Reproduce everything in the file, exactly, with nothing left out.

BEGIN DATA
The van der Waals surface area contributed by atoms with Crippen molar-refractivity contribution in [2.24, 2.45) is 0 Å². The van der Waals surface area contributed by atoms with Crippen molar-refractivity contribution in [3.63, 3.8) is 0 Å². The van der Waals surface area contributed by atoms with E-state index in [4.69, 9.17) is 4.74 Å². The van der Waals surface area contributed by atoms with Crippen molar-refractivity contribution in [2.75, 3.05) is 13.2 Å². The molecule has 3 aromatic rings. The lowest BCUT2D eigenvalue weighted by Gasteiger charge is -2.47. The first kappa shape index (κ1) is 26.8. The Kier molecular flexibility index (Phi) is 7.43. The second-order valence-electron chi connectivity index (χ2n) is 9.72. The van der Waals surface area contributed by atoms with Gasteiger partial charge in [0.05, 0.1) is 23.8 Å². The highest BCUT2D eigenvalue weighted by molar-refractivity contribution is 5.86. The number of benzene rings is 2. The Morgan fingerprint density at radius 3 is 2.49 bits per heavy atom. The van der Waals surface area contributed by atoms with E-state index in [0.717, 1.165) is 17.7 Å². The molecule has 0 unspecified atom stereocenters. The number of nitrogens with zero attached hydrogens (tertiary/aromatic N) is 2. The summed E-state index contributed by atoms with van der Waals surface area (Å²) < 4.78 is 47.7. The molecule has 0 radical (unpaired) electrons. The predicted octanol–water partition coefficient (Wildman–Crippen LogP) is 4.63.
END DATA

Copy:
The van der Waals surface area contributed by atoms with Crippen molar-refractivity contribution in [2.24, 2.45) is 0 Å². The van der Waals surface area contributed by atoms with Crippen molar-refractivity contribution in [3.63, 3.8) is 0 Å². The van der Waals surface area contributed by atoms with E-state index in [4.69, 9.17) is 4.74 Å². The van der Waals surface area contributed by atoms with Crippen molar-refractivity contribution in [2.75, 3.05) is 13.2 Å². The molecule has 3 aromatic rings. The lowest BCUT2D eigenvalue weighted by Gasteiger charge is -2.47. The first kappa shape index (κ1) is 26.8. The Kier molecular flexibility index (Phi) is 7.43. The second-order valence-electron chi connectivity index (χ2n) is 9.72. The van der Waals surface area contributed by atoms with Gasteiger partial charge in [0.05, 0.1) is 23.8 Å². The highest BCUT2D eigenvalue weighted by molar-refractivity contribution is 5.86. The number of benzene rings is 2. The Morgan fingerprint density at radius 3 is 2.49 bits per heavy atom. The van der Waals surface area contributed by atoms with E-state index in [0.717, 1.165) is 17.7 Å². The molecule has 0 unspecified atom stereocenters. The number of nitrogens with zero attached hydrogens (tertiary/aromatic N) is 2. The summed E-state index contributed by atoms with van der Waals surface area (Å²) < 4.78 is 47.7. The molecule has 0 radical (unpaired) electrons. The predicted octanol–water partition coefficient (Wildman–Crippen LogP) is 4.63.